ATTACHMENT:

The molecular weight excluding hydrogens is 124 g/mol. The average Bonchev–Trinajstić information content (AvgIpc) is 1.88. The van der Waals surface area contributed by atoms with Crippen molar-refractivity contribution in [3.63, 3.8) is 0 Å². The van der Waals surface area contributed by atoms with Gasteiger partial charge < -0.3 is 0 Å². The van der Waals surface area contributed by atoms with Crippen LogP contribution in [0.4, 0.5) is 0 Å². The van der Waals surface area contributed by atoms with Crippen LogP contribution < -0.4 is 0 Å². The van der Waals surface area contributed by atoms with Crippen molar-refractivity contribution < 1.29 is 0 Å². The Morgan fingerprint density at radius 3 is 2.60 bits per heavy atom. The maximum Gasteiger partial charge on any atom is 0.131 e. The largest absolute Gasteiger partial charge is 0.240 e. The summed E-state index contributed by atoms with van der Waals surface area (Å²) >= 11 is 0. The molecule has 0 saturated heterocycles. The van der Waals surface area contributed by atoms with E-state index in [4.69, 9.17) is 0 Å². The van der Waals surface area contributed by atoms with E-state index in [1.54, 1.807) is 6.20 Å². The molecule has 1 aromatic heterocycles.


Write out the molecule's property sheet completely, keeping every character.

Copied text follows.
The molecular weight excluding hydrogens is 124 g/mol. The average Bonchev–Trinajstić information content (AvgIpc) is 1.88. The van der Waals surface area contributed by atoms with Crippen molar-refractivity contribution in [3.63, 3.8) is 0 Å². The van der Waals surface area contributed by atoms with Gasteiger partial charge < -0.3 is 0 Å². The van der Waals surface area contributed by atoms with Crippen LogP contribution in [0.4, 0.5) is 0 Å². The van der Waals surface area contributed by atoms with Crippen LogP contribution < -0.4 is 0 Å². The van der Waals surface area contributed by atoms with Crippen molar-refractivity contribution < 1.29 is 0 Å². The Morgan fingerprint density at radius 3 is 2.60 bits per heavy atom. The maximum Gasteiger partial charge on any atom is 0.131 e. The largest absolute Gasteiger partial charge is 0.240 e. The summed E-state index contributed by atoms with van der Waals surface area (Å²) >= 11 is 0. The molecule has 0 saturated heterocycles. The van der Waals surface area contributed by atoms with E-state index in [4.69, 9.17) is 0 Å². The van der Waals surface area contributed by atoms with E-state index in [1.54, 1.807) is 6.20 Å². The molecule has 1 aromatic heterocycles.